Monday, March 31, 2008

More Poetry

Here's another link to check out - it's a student run online creative writing journal at Central Michigan University. The writers here are very talented and a poem of mine even made the fall '07 issue.

Poet to reveal rural side of life - News

Here is the first time (I think) I've made the newspaper since birth. Still catching up on my several months long hiatus. Enjoy the day!

Poet to reveal rural side of life - News

Poet to reveal rural side of life
By: Ellen Rogers
Issue date: 11/28/07 Section: News

Grand Ledge senior Axie Barclay will give students a glimpse into the darker side of rural life Thursday when she presents the "XY Rated: Fiction and Poetry Collection."

The reading is a culmination of honor students' senior capstone projects in creative writing. It will take place from 7 to 8:30 p.m. Thursday in Charles V. Park Library's Baber Room.

Barclay will read her own works of poetry and fiction, which she spent more than a semester working on.

"It was a challenge, but it was really fun working on it," she said. "I really enjoyed the camaraderie with my professor. It was a neat experience."

Allegra Blake, assistant English language and literature professor, worked with Barclay on the project.

Blake said Barclay was inquisitive and always wanted to read more, even after being given a huge reading list for the project.

"She just gobbled up information," Blake said. "I could see she was taking certain things away from the authors that she was reading."

Blake said Barclay has the poise of someone who sounds much older than she is. Barclay's writing is gritty and shows people behaving badly and things everyone struggles with, especially students who have grown up on farms and worked with animals, she said.

"She's like a Midwestern Flannery O'Connor," she said. "Her writing is dark, but also very funny. It shows a lot of reflection."

Barclay writes about the realistic side of rural life and the experiences of college-aged people. Barclay was home-schooled and calls herself a "farm kid."

"It might be interesting even if you're not interested in poetry or fiction," Barclay said.

Blake said the reading is worth attending. "It's nice to see someone with so much talent," she said. "Axie is a really good writer, and she continually surprised me."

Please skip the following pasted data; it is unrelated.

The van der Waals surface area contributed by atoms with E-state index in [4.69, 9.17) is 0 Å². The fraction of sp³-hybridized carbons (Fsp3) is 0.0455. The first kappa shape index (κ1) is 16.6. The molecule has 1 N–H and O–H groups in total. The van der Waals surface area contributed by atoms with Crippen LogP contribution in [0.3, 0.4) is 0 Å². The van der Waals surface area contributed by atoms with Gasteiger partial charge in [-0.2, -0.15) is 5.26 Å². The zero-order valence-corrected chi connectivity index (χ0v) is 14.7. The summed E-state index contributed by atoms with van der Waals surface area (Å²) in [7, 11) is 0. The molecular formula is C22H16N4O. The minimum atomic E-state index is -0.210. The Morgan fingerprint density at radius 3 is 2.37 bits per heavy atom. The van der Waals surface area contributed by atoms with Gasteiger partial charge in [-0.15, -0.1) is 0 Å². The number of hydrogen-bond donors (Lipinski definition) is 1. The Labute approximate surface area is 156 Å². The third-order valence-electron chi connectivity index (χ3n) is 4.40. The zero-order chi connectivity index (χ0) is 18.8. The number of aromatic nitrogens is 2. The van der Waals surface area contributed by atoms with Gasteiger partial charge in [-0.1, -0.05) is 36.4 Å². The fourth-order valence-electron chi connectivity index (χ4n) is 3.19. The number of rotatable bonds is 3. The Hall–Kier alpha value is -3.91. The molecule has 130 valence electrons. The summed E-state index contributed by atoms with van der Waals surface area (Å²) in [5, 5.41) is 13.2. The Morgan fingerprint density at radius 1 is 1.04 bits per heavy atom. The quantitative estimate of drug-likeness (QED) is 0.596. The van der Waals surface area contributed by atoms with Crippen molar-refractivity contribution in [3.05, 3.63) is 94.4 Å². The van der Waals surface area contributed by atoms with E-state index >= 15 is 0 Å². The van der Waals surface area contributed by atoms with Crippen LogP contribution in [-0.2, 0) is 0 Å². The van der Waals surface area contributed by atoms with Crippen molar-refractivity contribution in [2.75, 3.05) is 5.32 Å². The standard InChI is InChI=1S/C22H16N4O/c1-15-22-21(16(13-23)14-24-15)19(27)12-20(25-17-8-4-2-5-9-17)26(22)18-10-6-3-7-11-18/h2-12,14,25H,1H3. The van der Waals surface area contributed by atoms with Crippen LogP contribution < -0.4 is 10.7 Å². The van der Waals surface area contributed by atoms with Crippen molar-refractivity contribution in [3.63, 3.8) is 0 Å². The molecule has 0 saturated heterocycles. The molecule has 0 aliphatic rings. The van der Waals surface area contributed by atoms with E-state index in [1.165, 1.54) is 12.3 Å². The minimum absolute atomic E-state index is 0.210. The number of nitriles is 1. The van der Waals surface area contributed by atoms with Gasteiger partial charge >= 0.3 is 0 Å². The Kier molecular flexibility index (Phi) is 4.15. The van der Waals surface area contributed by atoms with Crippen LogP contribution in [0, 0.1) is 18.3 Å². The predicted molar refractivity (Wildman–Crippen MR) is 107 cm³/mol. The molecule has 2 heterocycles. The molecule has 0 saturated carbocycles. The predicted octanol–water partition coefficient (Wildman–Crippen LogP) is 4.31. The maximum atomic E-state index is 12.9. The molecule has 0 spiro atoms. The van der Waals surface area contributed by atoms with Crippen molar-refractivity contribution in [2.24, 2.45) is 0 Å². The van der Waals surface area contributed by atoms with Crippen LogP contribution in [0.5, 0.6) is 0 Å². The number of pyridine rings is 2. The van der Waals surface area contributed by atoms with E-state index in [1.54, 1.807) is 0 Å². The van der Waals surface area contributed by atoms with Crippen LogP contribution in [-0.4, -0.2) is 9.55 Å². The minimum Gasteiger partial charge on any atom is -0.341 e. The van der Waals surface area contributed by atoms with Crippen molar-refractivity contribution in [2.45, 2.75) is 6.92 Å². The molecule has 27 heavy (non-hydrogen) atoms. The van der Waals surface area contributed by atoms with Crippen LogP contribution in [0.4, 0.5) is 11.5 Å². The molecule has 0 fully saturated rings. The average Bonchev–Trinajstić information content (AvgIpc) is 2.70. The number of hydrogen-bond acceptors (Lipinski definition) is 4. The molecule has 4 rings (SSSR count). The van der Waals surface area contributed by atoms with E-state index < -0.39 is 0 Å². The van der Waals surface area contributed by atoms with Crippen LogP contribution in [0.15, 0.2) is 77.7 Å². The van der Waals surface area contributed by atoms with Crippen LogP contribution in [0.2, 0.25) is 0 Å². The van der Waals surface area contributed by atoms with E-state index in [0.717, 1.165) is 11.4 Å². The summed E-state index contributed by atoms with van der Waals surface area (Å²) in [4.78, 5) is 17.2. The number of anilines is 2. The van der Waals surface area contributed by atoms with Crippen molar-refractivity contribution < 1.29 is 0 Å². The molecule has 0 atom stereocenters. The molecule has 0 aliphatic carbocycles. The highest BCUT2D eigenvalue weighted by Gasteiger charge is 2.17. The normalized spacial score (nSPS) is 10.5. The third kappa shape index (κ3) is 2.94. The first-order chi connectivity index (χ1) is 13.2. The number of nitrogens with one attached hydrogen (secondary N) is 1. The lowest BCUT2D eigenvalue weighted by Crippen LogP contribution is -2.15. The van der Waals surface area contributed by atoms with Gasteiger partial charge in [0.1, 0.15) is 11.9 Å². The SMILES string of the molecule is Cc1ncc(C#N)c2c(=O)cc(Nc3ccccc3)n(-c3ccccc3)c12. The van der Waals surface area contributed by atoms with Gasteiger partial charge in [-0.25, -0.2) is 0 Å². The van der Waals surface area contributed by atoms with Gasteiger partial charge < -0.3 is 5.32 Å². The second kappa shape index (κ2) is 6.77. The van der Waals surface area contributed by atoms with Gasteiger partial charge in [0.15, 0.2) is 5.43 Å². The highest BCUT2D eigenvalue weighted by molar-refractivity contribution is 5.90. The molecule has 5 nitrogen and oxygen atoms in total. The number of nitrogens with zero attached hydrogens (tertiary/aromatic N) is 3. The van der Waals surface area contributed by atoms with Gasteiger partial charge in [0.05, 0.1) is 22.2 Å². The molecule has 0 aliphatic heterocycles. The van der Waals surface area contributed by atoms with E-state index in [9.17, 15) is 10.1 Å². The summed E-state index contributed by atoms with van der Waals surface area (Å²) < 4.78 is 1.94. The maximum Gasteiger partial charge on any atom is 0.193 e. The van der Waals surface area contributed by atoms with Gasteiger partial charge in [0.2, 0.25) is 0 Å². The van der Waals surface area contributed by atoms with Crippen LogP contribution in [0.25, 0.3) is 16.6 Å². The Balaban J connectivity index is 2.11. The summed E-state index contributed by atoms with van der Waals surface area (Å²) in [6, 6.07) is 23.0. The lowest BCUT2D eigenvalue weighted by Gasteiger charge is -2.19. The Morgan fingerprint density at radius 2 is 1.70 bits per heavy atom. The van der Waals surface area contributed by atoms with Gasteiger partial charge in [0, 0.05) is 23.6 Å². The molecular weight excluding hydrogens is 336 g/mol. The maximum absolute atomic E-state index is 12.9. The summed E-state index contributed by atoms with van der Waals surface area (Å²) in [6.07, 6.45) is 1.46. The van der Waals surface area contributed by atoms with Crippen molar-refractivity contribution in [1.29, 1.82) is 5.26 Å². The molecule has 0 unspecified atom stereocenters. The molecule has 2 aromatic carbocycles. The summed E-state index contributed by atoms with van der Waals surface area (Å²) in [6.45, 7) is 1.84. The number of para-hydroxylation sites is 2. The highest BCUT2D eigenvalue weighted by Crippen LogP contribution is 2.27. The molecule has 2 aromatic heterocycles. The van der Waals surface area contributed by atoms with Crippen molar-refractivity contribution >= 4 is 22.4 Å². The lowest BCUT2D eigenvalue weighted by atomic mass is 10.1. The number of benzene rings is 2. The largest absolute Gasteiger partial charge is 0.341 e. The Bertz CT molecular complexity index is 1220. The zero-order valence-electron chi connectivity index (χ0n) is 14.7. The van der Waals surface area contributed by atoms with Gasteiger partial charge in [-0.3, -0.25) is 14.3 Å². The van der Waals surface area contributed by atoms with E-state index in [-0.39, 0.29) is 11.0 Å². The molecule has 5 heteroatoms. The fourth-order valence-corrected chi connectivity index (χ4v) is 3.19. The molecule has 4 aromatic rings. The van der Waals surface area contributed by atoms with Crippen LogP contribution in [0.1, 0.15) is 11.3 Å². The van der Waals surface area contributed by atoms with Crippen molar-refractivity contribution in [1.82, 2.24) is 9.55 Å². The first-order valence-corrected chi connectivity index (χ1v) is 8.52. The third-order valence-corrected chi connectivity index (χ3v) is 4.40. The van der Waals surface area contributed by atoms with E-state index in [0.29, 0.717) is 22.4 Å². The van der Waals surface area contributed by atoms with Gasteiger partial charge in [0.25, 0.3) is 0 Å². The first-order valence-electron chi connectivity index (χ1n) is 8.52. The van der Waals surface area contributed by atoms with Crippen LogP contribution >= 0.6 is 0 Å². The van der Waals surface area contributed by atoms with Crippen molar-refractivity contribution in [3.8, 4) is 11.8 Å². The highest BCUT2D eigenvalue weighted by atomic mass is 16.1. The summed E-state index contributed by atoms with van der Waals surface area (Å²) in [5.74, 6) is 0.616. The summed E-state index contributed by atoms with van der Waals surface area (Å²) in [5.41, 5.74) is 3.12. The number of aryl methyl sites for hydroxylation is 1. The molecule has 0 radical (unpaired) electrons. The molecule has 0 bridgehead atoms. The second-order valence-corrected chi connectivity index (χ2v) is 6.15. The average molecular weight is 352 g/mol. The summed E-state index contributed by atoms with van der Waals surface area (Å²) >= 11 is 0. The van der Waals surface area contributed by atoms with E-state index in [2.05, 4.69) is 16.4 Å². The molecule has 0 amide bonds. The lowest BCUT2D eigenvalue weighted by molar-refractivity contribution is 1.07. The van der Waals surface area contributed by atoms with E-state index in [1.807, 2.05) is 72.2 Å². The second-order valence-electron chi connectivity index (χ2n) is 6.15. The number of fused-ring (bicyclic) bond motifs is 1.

The event is free.

Sunday, March 30, 2008

Thoughts on Writing

Disclaimer: I may not be a published writer yet, but I have picked up a few things with my overpriced college education. And keep in mind, the advice is worth what you pay for it. I'm assuming that reading this blog is free.

If you are really serious about writing, then start doing an apprenticeship project in order to feel out your own abilities and get a handle on what you like and what you want to write.

Start by getting a notebook, whatever feels good to you, and aim to write in it four or five days a week. I've been a storyteller and learning my craft for twenty years, so don't expect miracles: these things take time. We practice writing like doctors practice medicine. Attention to those admired in the profession is a must.

No. 1 - Write most days of the week.
No. 2 - Read widely and avidly. Anything and everything. Learn from the masters and from people who write now successfully. Examine what they do, what works and what doesn't, and discern what each author, no matter how tedious has to offer you.
No.3 - Read books and writing and research what other authors say on their craft. Writing is a solitary process, but now more than ever there are resources that help writers learn their craft and profession from other writers, sometimes very different from themselves.
No. 4 - To write professionally, treat it like a job and work real job hours, not necessarily 9-5, but put in the time you would for a real job. But if you write for pleasure, put in the time you would for anything you enjoy.

So keep your book idea in the back of your head, but write a lot of stuff and read more. No one goes out and wins the Superbowl without going to a practice session in high school first.

Thursday, March 27, 2008

Winter blues and senioritis

Well, I sure don’t keep up with a blog very well, do I? Oh well.

Things have been really busy during my last two semesters of college, especially with the writing project I did in fall semester, which culminated in a public reading. So I’ve been doing enough writing in the last nine months that one extra project isn’t something I’ve really needed to keep track of, plus running out of hay for the livestock and keeping up with what I call my geriatrics patients. They consist of my grandmother (age 85), a blind half Appaloosa half Belgian mare (age 25), a deaf part-Rottweiler dog (age 18), and various other animals of varying ages and intelligence levels. Actually, other than being more forgetful than most (like Max the 18-year-old dog who gets up, hobbles to the door, then can’t remember why he got up in the first place), the geriatrics patients are probably the easiest to get along with.

So other than the usual winter blues, some serious spring fever, and a case of seniroitis, things are good at the Barclay farm, just happy blustery days, Pooh, as my mother used to say.